Tara Kousha, from Basking Ridge, New Jersey, will graduate with honors in May from Rutgers University with a major in English and a minor in economics. As an undergraduate, Kousha has served on the board of Toastmasters International, led campus-wide technology campaigns through the Google Student Ambassador Program, and co-founded a mentorship program for high school students. She also helped to develop community-building and technology programs while working as an intern at Google, the Educational Testing Service, and the Food Network. She will study digital humanities and culture at Trinity College in Dublin.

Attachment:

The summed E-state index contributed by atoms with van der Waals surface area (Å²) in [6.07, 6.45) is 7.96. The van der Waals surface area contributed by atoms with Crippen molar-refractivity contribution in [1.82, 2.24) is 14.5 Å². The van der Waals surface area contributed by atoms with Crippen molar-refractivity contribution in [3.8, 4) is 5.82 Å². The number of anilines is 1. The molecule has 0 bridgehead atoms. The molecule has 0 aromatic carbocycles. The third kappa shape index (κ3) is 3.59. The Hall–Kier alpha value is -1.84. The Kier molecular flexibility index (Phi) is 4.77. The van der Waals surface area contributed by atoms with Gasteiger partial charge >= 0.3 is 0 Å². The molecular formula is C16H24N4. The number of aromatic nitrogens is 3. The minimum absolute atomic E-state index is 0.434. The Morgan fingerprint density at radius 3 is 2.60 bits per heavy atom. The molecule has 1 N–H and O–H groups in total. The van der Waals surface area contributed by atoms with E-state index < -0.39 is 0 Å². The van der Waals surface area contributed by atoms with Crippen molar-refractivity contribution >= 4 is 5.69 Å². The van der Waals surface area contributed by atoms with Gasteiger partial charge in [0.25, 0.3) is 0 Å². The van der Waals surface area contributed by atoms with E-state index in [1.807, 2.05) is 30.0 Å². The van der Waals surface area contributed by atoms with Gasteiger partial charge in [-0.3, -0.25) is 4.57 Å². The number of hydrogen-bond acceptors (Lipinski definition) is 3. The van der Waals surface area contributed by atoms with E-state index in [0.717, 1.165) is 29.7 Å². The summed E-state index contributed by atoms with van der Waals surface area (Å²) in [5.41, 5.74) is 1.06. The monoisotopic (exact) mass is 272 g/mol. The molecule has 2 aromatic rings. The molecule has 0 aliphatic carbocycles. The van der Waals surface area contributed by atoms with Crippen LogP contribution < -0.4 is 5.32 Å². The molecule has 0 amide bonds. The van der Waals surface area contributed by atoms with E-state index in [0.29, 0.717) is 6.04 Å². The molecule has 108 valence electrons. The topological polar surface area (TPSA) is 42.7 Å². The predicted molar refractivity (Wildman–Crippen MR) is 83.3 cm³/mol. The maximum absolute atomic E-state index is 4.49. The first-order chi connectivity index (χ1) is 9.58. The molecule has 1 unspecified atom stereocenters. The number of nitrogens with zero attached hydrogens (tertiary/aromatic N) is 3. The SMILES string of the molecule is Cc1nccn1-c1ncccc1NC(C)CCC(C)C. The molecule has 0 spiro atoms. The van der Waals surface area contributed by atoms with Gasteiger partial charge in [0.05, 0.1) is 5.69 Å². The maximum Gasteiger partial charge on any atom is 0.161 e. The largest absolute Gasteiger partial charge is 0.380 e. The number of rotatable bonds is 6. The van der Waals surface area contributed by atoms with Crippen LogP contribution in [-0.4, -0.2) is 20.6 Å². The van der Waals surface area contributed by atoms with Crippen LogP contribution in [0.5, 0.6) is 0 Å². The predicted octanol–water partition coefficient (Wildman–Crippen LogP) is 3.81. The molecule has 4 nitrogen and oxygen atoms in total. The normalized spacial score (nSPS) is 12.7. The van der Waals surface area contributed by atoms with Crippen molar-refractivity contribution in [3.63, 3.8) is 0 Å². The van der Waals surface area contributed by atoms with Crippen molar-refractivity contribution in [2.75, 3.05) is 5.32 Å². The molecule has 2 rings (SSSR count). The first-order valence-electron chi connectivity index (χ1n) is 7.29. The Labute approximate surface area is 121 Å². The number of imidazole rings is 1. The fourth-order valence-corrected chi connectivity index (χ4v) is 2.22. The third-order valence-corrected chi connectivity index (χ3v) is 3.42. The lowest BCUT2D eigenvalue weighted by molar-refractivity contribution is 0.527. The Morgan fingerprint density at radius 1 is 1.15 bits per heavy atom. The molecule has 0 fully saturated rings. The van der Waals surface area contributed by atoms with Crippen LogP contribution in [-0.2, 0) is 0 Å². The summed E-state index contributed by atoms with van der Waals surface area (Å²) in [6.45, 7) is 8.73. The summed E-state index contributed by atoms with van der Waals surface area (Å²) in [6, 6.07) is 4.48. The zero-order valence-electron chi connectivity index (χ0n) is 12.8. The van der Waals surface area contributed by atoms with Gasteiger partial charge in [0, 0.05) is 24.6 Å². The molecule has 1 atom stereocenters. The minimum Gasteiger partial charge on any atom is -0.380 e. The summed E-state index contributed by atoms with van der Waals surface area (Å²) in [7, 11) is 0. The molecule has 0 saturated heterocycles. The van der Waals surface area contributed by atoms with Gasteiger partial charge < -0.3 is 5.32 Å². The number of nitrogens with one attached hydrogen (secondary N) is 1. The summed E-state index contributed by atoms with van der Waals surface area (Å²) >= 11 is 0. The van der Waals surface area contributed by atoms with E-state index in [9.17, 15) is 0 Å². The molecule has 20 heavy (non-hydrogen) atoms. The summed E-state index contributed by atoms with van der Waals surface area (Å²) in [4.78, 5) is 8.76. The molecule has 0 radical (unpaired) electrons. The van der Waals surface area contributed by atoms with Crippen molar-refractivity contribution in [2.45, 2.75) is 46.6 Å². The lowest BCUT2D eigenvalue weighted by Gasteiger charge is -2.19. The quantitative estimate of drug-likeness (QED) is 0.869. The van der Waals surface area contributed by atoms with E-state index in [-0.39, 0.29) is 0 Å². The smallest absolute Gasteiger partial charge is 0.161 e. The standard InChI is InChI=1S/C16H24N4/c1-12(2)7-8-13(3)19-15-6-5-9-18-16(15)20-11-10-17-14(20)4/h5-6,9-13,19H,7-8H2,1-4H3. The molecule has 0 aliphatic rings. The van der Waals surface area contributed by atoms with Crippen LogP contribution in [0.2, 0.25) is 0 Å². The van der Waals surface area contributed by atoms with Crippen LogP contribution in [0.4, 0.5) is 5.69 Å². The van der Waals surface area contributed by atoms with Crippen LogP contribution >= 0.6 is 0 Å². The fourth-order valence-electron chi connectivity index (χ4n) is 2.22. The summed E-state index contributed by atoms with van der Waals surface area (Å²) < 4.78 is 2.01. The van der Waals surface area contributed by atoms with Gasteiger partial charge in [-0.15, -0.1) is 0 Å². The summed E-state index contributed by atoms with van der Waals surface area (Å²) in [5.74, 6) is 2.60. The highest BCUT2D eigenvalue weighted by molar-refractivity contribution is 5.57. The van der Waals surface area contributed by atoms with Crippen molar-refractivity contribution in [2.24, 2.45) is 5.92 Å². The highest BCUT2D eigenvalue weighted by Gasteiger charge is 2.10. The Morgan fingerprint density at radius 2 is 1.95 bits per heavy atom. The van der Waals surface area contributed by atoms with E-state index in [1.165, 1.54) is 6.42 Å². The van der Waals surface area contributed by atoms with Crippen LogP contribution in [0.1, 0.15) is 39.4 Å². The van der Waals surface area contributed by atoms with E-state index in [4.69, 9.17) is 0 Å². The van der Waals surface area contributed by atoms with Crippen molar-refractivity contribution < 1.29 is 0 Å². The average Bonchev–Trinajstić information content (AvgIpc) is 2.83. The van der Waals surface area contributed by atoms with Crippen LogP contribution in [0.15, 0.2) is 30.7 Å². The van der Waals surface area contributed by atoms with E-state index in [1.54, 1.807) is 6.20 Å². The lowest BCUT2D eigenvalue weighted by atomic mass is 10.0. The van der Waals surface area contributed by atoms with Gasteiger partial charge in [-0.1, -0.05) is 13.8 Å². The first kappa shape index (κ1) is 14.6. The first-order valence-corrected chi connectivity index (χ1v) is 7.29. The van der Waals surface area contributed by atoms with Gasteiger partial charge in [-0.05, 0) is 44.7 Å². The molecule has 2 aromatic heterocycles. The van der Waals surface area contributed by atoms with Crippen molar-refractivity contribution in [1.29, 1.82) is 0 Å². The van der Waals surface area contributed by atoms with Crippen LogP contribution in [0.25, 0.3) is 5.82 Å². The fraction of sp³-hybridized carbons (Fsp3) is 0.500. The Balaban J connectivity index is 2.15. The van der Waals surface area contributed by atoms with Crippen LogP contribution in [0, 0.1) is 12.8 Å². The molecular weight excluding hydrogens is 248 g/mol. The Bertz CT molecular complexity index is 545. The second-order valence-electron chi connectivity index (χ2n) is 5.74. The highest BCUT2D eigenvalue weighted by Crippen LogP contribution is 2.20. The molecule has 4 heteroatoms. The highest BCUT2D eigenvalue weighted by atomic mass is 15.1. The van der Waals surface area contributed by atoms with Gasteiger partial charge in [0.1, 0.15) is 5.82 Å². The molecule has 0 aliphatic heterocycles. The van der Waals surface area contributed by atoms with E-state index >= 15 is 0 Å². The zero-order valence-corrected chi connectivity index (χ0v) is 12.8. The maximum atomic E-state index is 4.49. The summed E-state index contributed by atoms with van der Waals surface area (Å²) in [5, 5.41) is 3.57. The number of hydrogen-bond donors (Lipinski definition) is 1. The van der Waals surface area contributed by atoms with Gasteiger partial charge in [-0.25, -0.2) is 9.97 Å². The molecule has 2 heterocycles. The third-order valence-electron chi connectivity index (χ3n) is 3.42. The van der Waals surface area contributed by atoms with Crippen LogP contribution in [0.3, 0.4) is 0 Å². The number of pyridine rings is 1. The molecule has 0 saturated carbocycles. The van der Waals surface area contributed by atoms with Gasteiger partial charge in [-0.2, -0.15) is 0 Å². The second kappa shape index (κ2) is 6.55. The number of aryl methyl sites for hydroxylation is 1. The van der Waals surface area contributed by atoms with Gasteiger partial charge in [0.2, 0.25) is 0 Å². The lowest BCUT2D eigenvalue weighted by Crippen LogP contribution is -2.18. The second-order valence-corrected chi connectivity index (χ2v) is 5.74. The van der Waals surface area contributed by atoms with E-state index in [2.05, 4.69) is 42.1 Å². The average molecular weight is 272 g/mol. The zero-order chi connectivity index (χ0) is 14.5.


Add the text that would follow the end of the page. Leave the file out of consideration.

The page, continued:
Mona Lotfipour immigrated to the United States with her family from Iran at the age of 7. As an undergraduate at Franklin & Marshall College in Lancaster, Pennsylvania, she is majoring in biochemistry and molecular biology, health and human rights. She founded the F&M Volunteer Income Tax Assistance Program, in which 75 students helped more than 500 low-income families realize more than $800,000 in tax credits. Interested in achieving both sustainable peace and improved health care in rural communities, she hopes to combine an academic background in conflict resolution with a medical degree in order to work with local leaders in conflict regions to create sustainable health clinics.  She will study equality studies at University College in Dublin.